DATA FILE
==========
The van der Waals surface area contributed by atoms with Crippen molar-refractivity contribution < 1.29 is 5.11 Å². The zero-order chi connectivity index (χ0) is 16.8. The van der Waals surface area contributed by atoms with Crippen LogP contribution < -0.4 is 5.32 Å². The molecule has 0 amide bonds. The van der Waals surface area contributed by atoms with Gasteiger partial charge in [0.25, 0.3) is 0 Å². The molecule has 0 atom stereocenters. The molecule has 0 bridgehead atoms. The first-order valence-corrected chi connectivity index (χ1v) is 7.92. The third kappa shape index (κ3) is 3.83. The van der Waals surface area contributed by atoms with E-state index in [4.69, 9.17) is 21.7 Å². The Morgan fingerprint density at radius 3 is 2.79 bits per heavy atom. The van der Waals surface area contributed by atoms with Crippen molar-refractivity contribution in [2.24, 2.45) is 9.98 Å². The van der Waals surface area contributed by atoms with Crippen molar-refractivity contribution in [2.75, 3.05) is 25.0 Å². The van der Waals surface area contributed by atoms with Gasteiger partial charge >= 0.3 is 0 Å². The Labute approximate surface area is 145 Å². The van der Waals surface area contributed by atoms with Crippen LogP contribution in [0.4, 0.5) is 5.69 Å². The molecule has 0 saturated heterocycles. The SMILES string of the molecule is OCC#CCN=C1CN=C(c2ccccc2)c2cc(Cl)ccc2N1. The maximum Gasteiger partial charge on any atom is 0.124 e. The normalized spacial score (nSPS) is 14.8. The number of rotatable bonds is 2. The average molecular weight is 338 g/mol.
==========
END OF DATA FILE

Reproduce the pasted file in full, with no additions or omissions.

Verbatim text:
The van der Waals surface area contributed by atoms with Crippen molar-refractivity contribution < 1.29 is 5.11 Å². The zero-order chi connectivity index (χ0) is 16.8. The van der Waals surface area contributed by atoms with Crippen LogP contribution < -0.4 is 5.32 Å². The molecule has 0 amide bonds. The van der Waals surface area contributed by atoms with Gasteiger partial charge in [0.25, 0.3) is 0 Å². The molecule has 0 atom stereocenters. The molecule has 0 bridgehead atoms. The first-order valence-corrected chi connectivity index (χ1v) is 7.92. The third kappa shape index (κ3) is 3.83. The van der Waals surface area contributed by atoms with E-state index in [4.69, 9.17) is 21.7 Å². The Morgan fingerprint density at radius 3 is 2.79 bits per heavy atom. The van der Waals surface area contributed by atoms with Crippen molar-refractivity contribution in [2.24, 2.45) is 9.98 Å². The van der Waals surface area contributed by atoms with Crippen molar-refractivity contribution in [2.75, 3.05) is 25.0 Å². The van der Waals surface area contributed by atoms with Gasteiger partial charge >= 0.3 is 0 Å². The Labute approximate surface area is 145 Å². The van der Waals surface area contributed by atoms with Crippen LogP contribution in [0.4, 0.5) is 5.69 Å². The molecule has 0 saturated heterocycles. The SMILES string of the molecule is OCC#CCN=C1CN=C(c2ccccc2)c2cc(Cl)ccc2N1. The maximum Gasteiger partial charge on any atom is 0.124 e. The normalized spacial score (nSPS) is 14.8. The number of rotatable bonds is 2. The average molecular weight is 338 g/mol.